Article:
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Toxicological information

Repeated dose toxicity: inhalation

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Administrative data

Endpoint:
sub-chronic toxicity: inhalation
Type of information:
experimental study
Adequacy of study:
key study
Study period:
October 2014 - June 2015
Reliability:
1 (reliable without restriction)
Rationale for reliability incl. deficiencies:
other: The study is considered as reliable without restriction as the study has being conducted under GLP.

Data source

Reference
Reference Type:
study report
Title:
Unnamed
Year:
2015

Materials and methods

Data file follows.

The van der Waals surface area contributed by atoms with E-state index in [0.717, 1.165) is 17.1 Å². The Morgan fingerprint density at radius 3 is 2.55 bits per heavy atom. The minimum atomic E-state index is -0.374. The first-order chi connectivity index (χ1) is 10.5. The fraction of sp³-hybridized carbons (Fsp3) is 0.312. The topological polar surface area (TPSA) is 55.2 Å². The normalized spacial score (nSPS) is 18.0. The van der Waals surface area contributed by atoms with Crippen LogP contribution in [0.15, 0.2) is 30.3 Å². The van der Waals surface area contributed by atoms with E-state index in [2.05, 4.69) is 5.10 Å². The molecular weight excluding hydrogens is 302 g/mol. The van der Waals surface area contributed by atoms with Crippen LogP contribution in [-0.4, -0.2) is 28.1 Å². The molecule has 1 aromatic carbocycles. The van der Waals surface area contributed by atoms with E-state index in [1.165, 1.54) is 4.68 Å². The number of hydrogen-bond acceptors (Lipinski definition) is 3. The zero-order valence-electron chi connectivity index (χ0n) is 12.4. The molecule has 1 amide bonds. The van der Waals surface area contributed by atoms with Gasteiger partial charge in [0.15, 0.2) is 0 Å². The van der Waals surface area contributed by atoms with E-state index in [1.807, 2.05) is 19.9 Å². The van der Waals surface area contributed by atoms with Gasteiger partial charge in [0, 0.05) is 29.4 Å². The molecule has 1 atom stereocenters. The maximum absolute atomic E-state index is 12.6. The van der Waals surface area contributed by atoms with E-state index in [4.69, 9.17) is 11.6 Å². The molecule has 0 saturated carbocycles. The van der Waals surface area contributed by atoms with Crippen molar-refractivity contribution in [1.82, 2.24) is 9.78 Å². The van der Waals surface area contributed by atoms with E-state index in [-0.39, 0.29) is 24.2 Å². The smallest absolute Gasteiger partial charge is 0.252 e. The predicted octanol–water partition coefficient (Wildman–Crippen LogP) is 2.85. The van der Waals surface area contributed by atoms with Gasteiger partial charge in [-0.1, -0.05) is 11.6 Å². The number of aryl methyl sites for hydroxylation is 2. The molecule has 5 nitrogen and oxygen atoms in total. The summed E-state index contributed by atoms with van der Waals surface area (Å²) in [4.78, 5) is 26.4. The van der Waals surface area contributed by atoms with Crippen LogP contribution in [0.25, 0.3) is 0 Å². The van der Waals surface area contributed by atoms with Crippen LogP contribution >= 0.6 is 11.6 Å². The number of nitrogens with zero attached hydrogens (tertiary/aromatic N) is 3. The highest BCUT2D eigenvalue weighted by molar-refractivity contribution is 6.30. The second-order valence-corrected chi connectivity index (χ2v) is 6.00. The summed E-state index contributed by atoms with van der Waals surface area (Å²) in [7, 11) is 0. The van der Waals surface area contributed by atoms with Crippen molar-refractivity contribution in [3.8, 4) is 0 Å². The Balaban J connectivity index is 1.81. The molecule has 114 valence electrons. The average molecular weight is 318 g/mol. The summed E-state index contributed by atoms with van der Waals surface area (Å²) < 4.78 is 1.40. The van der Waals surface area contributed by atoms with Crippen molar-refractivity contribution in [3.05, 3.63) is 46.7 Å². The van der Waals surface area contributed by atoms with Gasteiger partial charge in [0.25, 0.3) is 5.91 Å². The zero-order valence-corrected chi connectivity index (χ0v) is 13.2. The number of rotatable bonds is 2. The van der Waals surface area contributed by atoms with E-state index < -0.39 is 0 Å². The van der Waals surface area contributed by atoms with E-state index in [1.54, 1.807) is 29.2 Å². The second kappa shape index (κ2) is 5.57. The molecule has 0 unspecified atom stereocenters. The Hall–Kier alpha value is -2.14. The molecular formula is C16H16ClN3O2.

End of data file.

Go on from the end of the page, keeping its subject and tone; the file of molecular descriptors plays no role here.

Test guidelineopen allclose all
Qualifier:
according to
Guideline:
OECD Guideline 413 (Subchronic Inhalation Toxicity: 90-Day Study)
Deviations:
no
Qualifier:
according to
Guideline:
EPA OPPTS 870.3465 (90-Day Inhalation Toxicity)
GLP compliance:
yes (incl. certificate)
Remarks:
42/2014. (VIII. 19.)
Limit test:
no

Test material

Reference
Name:
Unnamed
Type:
Constituent
Test material form:
other: vapour (from nebulized liquid)
Details on test material:
- The analysis was performed for the reference sample "Sample 2014" as defined in Section 1.4
- Name: reaction mass of 2,2’-oxybisbutane (DSBE), DIPE, SBA and 2-methylpropan-2-ol (TBA)
- Batch/Lot Number: 14547370
- CAS number: 6863-58-7; 108-20-3; 78-92-2; 75-65-0
- Appearance: Colourless liquid
- Expiry date: 09 September 2015
- Purity: 100% mixture
- Substance classification: Industrial chemical